Sennheiser has made quite the name for themselves when it comes to premium headphones. It’s almost common knowledge that their wired headphones are like the Porsches of the headphone world. That’s all well and good, but what about their Bluetooth headphones; how do they rank against other high quality Bluetooth headphones currently available? I got to spend some time with the Sennheiser MM 550-X over-ear Bluetooth travel headphones ($499.00), which are Sennheiser’s top-of-the-line pair of Bluetooth headphones. Read on to find out how they performed and how they stack up in an ever more competitive Bluetooth headphone category.
Credible rumors indicate that Siri's voice may be getting a celebrity update, with the voices of your favorite movie, television, and musical stars soon to be available as in-app purchases. Sources say that Christopher Walken, Ellen DeGeneres, Gilbert Gottfried, Liam Neeson, James Earl Jones, Sean Connery, Morgan Freeman, Beyonce, Angelina Jolie, Lucy Liu, and Mila Kunis have all signed on.
Several interesting new apps have emerged from the iOS store and at first glance they may seem to be of the same family as the infamous Flappy Bird app, yet these apps take on a different approach to the ever-widening pipes in Flappy Bird.
The rising tide of portable devices over traditional laptop and desktop computers is being facilitated by systems that used to be associated with those mature platforms. Case in point, Network-Attached Storage (NAS) devices, which are essentially purpose-built computers that serve files from the hard drives connected to them. This review takes a look at an economical, full-featured NAS from Thecus ($159) with model number N2310.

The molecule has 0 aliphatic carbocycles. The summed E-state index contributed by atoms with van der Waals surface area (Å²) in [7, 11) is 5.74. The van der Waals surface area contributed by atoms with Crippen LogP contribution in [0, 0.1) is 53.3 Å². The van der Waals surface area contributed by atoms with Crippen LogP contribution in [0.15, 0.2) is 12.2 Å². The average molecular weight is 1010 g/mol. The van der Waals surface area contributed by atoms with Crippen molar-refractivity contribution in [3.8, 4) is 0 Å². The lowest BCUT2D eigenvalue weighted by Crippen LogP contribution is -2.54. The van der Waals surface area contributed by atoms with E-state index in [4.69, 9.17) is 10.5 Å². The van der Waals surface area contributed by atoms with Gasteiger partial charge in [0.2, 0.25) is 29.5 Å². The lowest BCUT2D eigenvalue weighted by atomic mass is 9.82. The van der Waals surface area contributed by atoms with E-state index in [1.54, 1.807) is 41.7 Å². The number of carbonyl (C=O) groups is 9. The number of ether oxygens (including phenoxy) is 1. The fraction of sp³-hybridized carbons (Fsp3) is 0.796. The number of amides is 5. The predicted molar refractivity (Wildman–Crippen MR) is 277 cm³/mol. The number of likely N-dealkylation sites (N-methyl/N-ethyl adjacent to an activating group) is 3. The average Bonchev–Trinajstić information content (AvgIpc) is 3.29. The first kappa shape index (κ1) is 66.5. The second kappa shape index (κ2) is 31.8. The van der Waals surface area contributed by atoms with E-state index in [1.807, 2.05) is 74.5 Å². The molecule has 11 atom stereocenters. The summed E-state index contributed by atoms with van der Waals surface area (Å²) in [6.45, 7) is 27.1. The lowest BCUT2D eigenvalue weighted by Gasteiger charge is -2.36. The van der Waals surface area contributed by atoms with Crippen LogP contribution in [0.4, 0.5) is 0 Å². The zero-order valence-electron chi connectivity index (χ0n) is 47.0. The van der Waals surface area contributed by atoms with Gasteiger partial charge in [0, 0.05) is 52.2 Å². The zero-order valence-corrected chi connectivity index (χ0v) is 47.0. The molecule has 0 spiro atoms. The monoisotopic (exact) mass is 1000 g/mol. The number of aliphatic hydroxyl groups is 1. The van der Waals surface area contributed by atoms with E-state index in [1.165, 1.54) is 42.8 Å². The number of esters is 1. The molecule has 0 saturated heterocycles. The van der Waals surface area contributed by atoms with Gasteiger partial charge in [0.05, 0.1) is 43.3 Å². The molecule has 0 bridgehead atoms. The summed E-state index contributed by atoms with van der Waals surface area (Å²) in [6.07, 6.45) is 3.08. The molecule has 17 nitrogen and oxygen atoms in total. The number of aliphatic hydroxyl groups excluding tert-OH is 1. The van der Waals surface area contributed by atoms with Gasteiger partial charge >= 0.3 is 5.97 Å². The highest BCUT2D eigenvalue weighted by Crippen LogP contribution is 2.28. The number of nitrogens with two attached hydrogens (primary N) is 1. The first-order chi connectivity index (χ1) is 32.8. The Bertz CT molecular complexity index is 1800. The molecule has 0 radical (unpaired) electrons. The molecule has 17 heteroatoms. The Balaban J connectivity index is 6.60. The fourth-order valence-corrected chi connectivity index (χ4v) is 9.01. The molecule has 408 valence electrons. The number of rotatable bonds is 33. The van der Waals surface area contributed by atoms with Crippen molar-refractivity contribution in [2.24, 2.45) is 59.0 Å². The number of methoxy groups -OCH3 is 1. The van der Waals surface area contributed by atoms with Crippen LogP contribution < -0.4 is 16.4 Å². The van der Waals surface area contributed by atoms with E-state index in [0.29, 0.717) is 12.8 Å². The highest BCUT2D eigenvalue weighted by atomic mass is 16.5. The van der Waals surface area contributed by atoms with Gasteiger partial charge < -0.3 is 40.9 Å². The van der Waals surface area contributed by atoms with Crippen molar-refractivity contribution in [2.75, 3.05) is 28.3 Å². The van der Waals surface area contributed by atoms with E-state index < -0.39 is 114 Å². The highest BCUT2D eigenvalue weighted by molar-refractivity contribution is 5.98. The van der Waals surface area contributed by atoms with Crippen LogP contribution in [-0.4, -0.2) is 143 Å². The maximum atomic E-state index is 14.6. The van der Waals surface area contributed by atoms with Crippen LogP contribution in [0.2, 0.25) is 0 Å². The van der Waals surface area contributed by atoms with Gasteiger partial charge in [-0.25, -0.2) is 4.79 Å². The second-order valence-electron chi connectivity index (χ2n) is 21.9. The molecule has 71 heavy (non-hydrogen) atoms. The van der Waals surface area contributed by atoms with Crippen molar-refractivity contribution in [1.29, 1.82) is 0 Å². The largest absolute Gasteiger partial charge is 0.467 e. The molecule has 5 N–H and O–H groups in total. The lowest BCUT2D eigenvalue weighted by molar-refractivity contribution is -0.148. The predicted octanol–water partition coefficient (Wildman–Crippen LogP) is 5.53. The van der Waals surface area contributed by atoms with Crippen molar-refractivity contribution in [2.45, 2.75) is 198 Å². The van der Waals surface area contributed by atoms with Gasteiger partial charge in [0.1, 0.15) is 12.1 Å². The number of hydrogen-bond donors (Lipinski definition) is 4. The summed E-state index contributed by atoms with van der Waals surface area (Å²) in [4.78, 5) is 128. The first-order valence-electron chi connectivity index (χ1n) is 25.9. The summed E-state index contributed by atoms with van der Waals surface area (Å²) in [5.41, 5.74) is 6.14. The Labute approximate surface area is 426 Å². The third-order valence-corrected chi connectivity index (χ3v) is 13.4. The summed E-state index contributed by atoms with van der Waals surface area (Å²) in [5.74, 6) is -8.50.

I’ve sold most of my art books. I don’t know if this was the intent of Open Door’s Alan Oppenheimer or not, but it was the result of him providing me with Art Authority ($9.99). My iPad is no coffee table book, but that’s a good thing. As Apple touts the pencil thinness of the iPad Air, coffee table books start to look more and more arcane. What coffee table books have over the iPad is the size of their canvas. But when one actually visit museums, art books seem a bit of a travesty of pure form. Books not only fail to represent scale well, they don’t reproduce paintings or drawings with anything like fidelity to the originals; and they offer no way to experience media or paint thickness or pen impression. And when it comes to sculpture they are, of course, overwhelmingly flat (not to dismiss pop-up books).